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desai_hrishi
07-06-2011, 04:31 PM
A particular explanation in the study manual says that - "x and Y have a joint distribution which is uniform on the 2D region R. Hence, Conditional distribution of Y given X=x has a uniform distribution on the line segment(s) defined by the intersection of the region R with line X=x."

I didn't quite catch the meaning of the last line. Why does it say "uniform distribution on the 'line segment' intersecting region R" ?

daaaave
07-06-2011, 04:36 PM
We are given that X=x, so we know that we are on that line. The original distribution only took on values in R, so we also must still be in R. The only points on both the line and R are the points on the line segment defined by X=x intersect R (or line segments, if R has a funky shape).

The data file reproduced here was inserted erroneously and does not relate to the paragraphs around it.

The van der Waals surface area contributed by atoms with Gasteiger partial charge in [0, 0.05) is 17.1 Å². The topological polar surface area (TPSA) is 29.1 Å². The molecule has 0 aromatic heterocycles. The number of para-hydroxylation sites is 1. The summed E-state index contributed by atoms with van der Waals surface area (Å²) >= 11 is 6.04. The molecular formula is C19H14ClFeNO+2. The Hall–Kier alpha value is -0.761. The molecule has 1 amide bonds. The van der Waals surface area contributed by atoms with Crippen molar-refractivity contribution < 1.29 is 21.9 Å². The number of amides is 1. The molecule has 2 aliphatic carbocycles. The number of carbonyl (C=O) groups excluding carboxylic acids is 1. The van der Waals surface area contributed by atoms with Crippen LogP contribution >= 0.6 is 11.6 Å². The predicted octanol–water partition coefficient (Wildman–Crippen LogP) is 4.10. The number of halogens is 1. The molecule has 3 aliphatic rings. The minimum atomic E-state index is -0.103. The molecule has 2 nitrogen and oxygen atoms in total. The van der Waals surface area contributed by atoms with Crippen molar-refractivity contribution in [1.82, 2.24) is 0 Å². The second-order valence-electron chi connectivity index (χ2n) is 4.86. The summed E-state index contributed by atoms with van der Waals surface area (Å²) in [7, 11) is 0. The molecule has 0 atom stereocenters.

The conditional distribution is uniform because the original distribution was uniform. You can think of it as saying that each possilbe point was equally likely in the original distribution, and nothing has changed the relative weights so they are still equally likely in the conditional distribution. Or you could say that the original joint density was constant, and the new conditional density (on the set of possible values) is a constant times the old joint density and is thus still constant and hence uniform.

desai_hrishi
07-06-2011, 04:55 PM
Thanks for putting that in lucid language. I got it now!

mathmajor
07-06-2011, 05:46 PM
Very nice explanation. Quick aside: That's the best way to teach math. Plain-language explanations with a step-by-step thought process.

Kaner3339
07-06-2011, 05:50 PM
Watch Dave's videos and there's a good example or two of this. Really intuitive when you see it graphically.